Mad World: Evelyn Waugh and the Secrets of Brideshead (TEXT ONLY)
A terrifically engaging and original biography about one of England’s greatest novelists, and the glamorous, eccentric, debauched and ultimately tragic family that provided him with the most significant friendships of his life and inspired his masterpiece, ‘Brideshead Revisited’.
Evelyn Waugh was already famous when ‘Brideshead Revisited’ was published in 1945. Written at the height of the war, the novel was, he admitted, of no ‘immediate propaganda value’. Instead, it was the story of a household, a family and a journey of religious faith – an elegy, in many ways, for a vanishing world and a testimony to a family he had fallen in love with a decade earlier.
The Lygons of Madresfield were every bit as glamorous, eccentric and compelling as their counterparts in ‘Brideshead Revisited’. In this engrossing biography, Paula Byrne takes an innovative approach to her subject, setting out to capture Waugh through those friendships that mattered most to him. Far from the snobbish misanthropist of popular caricature, she uncovers a man as loving and complex as the family that inspired him – a family deeply traumatised when their father was revealed as a homosexual and forced to flee the country.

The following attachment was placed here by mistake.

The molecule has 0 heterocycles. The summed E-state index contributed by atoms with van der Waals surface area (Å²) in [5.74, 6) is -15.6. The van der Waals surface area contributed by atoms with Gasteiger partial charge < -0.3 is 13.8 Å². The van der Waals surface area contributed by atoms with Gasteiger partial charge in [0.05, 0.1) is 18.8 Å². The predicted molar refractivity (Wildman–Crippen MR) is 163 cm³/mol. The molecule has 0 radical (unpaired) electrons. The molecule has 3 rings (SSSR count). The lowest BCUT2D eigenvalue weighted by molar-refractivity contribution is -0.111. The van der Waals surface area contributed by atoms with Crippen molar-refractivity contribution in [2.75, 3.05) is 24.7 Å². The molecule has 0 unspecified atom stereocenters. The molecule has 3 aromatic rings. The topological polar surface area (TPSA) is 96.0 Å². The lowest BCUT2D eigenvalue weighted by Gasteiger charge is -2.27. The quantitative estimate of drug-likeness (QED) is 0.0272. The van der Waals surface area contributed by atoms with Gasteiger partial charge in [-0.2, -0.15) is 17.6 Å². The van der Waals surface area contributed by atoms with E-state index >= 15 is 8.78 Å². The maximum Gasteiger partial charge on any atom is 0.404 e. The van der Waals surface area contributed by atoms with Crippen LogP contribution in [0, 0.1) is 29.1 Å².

This brilliantly original biography unlocks for the first time the extent to which Waugh’s great novel encoded and transformed his own experiences. In so doing, it illuminates the loves and obsessions that shaped his life, and brings us inevitably to a secret that dared not speak its name.
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LibraryThing ReviewUser Review - nigeyb - LibraryThing
Paula Byrne set out to write this book because she believed that Evelyn Waugh had been consistently misrepresented as a snob and a curmudgeonly misanthropist. I, for one, am very glad that she did ... Read full review
LibraryThing ReviewUser Review - etxgardener - LibraryThing
Evelyn Waugh used his entire life and those of his friends as copy for his many novels, so this literary biography that concentrates on his years in Oxford and through World War II is an excellent ... Read full review